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10 Ways to Protect Yourself From the Mortgage Meltdown

Mark Twain once famously advised, "Invest in land-they're not making it anymore." But for millions of U.S. homeowners, these hardly seem like words of wisdom. Over the past few years, a record number of foreclosures, plummeting property values, and the sub-prime loan fiasco have all combined to create a nationwide housing crisis.

While no one knows exactly when the real estate market will rebound, one thing is clear: It's more important than ever that Americans take cautionary steps to protect their finances and stay in their homes. The question is, are you safeguarded from the mortgage meltdown? Follow these 10 tips to protect yourself.

  1. Don't Fall Behind. If you're one of the many Americans who was seeking employment in 2008, you may be able to write off some of your job search-related expenses. The cost of résumés, paper, postage, faxing, and job-related phone calls can all be deducted. What's more, you can generally write off all travel to and from interviews, job fairs, and networking events. However, to claim these deductions, you must have searched for a position in the same field you previously worked in. If it's your first job search, you won't be eligible for these deductions but may be able to claim job-related relocation costs.
  2. Ensure Your Income. These days, the job market is just as unstable as the real estate sector, so it's important to take steps to protect your income. If you think layoffs might be looming at your company, try to maintain a positive attitude, volunteer for new projects, and boost your marketability by learning new skills. Also remember to keep your resume updated, network with colleagues, and make new connections. If you've already been laid off, check out our guide to Dealing With Job Loss for expert tips and advice.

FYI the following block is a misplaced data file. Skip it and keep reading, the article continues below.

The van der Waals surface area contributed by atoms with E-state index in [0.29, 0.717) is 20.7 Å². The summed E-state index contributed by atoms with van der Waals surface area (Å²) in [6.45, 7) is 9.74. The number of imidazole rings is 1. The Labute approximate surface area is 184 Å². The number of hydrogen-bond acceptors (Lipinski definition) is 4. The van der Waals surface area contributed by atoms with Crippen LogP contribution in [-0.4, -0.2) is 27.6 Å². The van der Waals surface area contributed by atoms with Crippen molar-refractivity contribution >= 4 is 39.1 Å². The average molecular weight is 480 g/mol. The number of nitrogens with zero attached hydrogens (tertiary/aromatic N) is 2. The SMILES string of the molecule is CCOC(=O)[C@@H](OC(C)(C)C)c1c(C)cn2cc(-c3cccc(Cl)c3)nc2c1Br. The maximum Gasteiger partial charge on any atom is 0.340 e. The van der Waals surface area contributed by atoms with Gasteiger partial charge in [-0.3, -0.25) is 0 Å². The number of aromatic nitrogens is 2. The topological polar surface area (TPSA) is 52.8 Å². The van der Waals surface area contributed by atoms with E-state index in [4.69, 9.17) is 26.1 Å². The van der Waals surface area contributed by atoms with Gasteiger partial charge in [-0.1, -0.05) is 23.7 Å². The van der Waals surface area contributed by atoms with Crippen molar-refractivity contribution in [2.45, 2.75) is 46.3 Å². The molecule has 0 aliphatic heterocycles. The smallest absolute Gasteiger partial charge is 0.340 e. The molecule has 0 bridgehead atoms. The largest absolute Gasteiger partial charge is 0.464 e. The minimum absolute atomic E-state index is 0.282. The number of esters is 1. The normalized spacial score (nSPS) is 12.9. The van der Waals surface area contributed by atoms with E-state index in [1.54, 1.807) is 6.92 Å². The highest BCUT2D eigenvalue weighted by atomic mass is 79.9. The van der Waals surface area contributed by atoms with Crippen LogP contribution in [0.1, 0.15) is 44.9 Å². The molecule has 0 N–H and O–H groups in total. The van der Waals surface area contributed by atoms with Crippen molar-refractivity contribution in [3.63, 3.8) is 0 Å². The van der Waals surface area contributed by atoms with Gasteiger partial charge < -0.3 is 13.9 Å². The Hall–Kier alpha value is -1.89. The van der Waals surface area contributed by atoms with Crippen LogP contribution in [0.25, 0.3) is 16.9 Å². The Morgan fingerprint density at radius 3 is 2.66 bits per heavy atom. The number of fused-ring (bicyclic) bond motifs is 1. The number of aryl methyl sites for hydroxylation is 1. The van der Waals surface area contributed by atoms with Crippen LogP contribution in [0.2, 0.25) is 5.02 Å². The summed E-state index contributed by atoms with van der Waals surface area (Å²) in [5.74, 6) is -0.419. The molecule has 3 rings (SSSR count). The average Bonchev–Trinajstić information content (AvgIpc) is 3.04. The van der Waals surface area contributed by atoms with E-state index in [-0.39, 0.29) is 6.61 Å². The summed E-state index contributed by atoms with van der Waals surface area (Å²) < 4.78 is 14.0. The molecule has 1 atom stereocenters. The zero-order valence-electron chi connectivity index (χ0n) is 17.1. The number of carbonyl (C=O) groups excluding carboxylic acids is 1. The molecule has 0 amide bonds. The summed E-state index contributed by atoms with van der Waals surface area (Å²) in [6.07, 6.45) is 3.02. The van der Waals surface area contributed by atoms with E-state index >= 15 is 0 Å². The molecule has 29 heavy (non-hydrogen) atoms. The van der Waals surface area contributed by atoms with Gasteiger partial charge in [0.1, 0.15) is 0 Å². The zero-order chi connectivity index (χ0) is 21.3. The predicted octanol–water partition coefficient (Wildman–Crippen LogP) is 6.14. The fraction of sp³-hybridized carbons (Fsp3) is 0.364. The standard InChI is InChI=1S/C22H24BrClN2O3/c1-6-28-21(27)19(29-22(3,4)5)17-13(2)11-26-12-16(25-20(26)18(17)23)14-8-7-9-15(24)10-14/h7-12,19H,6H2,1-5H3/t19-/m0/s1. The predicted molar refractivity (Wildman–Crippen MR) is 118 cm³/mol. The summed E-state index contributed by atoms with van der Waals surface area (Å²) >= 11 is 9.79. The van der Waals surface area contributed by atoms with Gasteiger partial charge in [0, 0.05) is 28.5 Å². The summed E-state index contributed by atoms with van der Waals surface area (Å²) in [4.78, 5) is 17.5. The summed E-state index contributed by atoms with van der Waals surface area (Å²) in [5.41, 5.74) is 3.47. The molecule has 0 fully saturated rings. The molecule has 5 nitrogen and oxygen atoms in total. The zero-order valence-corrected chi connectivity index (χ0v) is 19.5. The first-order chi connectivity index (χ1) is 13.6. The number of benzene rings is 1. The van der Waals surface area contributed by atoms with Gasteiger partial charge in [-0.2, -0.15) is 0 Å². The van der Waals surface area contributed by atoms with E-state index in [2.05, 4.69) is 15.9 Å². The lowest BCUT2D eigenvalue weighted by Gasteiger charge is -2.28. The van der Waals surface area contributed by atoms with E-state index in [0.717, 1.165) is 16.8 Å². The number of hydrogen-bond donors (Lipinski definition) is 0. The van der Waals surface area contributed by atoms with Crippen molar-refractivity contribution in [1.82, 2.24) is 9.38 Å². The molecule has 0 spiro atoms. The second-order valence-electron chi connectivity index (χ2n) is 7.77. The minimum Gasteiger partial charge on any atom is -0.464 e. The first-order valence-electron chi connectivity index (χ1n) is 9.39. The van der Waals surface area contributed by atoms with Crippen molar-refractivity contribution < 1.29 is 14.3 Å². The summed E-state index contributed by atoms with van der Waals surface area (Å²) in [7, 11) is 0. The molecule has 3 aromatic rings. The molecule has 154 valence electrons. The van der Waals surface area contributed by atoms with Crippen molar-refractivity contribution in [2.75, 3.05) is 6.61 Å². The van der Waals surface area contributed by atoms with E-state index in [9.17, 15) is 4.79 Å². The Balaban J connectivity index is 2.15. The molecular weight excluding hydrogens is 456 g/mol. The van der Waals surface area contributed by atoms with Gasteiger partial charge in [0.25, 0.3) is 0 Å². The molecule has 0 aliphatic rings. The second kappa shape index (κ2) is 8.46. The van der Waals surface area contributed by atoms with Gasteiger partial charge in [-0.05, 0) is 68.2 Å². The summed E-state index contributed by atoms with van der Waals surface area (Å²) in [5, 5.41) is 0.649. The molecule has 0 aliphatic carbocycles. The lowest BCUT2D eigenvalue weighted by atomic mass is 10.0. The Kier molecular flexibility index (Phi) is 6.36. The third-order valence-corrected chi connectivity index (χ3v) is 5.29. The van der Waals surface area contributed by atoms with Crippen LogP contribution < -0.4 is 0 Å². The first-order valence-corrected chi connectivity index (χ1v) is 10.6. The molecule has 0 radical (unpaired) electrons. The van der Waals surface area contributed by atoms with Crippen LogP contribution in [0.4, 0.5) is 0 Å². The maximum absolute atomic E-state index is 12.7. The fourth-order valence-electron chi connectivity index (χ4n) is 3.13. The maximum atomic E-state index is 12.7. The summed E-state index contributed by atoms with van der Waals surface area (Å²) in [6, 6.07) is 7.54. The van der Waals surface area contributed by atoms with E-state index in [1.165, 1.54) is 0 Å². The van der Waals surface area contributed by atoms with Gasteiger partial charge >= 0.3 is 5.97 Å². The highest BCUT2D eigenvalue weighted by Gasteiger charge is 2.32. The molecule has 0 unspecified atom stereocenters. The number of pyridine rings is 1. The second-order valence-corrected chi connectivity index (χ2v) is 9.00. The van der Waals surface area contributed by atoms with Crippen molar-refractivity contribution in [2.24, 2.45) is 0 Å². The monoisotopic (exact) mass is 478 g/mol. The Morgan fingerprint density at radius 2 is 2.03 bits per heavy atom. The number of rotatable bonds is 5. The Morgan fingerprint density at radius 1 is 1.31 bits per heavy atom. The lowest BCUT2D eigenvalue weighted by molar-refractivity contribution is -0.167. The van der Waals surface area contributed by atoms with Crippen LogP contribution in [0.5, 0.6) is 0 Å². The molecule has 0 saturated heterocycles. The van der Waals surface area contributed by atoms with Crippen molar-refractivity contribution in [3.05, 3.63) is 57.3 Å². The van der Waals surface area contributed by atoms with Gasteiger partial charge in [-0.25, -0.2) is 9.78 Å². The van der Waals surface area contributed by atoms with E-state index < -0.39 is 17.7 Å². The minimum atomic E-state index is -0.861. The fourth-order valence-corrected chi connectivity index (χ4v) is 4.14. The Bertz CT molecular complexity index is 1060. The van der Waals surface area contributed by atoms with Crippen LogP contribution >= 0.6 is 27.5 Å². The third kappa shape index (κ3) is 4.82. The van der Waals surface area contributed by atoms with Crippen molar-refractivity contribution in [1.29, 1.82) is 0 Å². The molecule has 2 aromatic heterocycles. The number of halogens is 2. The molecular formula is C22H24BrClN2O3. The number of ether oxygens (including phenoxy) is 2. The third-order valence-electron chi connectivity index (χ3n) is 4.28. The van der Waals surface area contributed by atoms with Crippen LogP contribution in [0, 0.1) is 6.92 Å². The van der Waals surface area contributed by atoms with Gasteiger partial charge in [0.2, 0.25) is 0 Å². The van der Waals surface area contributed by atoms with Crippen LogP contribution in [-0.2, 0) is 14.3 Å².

3. Cut Costs and Save. Perhaps you've lost your job, gotten a divorce, or experienced a costly medical emergency. Or maybe your adjustable-rate mortgage payments have skyrocketed over the past few months. Either way, if you want to avoid foreclosure, you must try to cut costs and save as much money as you can. To get started, create a detailed inventory of all your current expenses, and make a new budget that eliminates unnecessary spending. For more information on budgeting and saving, visit our Money Management Center.
  4. Request a Tax Reassessment. If you purchased your house within the past three to four years, chances are, its value has declined. If you suspect that your property's assessed value is higher than its current market value, you can request a tax reassessment that might reduce the amount of property tax you have to pay. Bear in mind, however, that property tax reassessment scams are on the rise. To avoid becoming a victim, be sure to contact your county tax assessor's or collector's office directly.